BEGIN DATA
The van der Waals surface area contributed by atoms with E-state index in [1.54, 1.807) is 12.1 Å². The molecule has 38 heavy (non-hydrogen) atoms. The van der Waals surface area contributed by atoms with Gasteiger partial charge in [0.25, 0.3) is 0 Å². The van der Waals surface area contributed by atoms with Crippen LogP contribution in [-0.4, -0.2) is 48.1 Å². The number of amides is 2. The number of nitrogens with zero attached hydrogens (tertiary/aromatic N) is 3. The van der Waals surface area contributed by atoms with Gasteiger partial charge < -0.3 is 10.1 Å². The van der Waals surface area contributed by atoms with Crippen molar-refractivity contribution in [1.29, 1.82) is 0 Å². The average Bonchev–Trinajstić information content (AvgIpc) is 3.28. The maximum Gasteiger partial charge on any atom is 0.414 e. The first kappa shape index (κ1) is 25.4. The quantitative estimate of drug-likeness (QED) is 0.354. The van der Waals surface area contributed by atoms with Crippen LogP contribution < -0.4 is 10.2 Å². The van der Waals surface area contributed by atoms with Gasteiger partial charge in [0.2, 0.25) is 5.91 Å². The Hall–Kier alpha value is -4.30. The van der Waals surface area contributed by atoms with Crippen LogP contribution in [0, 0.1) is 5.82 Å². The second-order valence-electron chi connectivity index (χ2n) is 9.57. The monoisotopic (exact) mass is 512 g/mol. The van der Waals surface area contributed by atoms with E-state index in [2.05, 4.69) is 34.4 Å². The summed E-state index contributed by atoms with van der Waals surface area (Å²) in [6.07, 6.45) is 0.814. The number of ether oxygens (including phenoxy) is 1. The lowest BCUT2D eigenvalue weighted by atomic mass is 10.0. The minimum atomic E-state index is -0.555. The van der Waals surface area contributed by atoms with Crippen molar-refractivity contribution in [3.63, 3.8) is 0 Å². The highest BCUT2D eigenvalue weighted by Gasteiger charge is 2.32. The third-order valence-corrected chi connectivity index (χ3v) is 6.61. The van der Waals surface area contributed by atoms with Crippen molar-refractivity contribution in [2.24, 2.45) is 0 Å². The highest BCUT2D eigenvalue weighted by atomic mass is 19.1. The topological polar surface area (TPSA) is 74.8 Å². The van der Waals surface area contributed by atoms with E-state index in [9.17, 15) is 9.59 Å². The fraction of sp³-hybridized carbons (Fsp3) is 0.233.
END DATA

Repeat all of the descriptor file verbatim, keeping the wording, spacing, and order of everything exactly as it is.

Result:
The van der Waals surface area contributed by atoms with E-state index in [1.54, 1.807) is 12.1 Å². The molecule has 38 heavy (non-hydrogen) atoms. The van der Waals surface area contributed by atoms with Gasteiger partial charge in [0.25, 0.3) is 0 Å². The van der Waals surface area contributed by atoms with Crippen LogP contribution in [-0.4, -0.2) is 48.1 Å². The number of amides is 2. The number of nitrogens with zero attached hydrogens (tertiary/aromatic N) is 3. The van der Waals surface area contributed by atoms with Gasteiger partial charge < -0.3 is 10.1 Å². The van der Waals surface area contributed by atoms with Crippen molar-refractivity contribution in [1.29, 1.82) is 0 Å². The average Bonchev–Trinajstić information content (AvgIpc) is 3.28. The maximum Gasteiger partial charge on any atom is 0.414 e. The first kappa shape index (κ1) is 25.4. The quantitative estimate of drug-likeness (QED) is 0.354. The van der Waals surface area contributed by atoms with Crippen LogP contribution < -0.4 is 10.2 Å². The van der Waals surface area contributed by atoms with Gasteiger partial charge in [0.2, 0.25) is 5.91 Å². The Hall–Kier alpha value is -4.30. The van der Waals surface area contributed by atoms with Crippen LogP contribution in [0, 0.1) is 5.82 Å². The second-order valence-electron chi connectivity index (χ2n) is 9.57. The monoisotopic (exact) mass is 512 g/mol. The van der Waals surface area contributed by atoms with E-state index in [2.05, 4.69) is 34.4 Å². The summed E-state index contributed by atoms with van der Waals surface area (Å²) in [6.07, 6.45) is 0.814. The number of ether oxygens (including phenoxy) is 1. The lowest BCUT2D eigenvalue weighted by atomic mass is 10.0. The minimum atomic E-state index is -0.555. The van der Waals surface area contributed by atoms with Crippen molar-refractivity contribution in [3.63, 3.8) is 0 Å². The highest BCUT2D eigenvalue weighted by Gasteiger charge is 2.32. The third-order valence-corrected chi connectivity index (χ3v) is 6.61. The van der Waals surface area contributed by atoms with Crippen molar-refractivity contribution in [2.24, 2.45) is 0 Å². The highest BCUT2D eigenvalue weighted by atomic mass is 19.1. The topological polar surface area (TPSA) is 74.8 Å². The van der Waals surface area contributed by atoms with E-state index in [9.17, 15) is 9.59 Å². The fraction of sp³-hybridized carbons (Fsp3) is 0.233.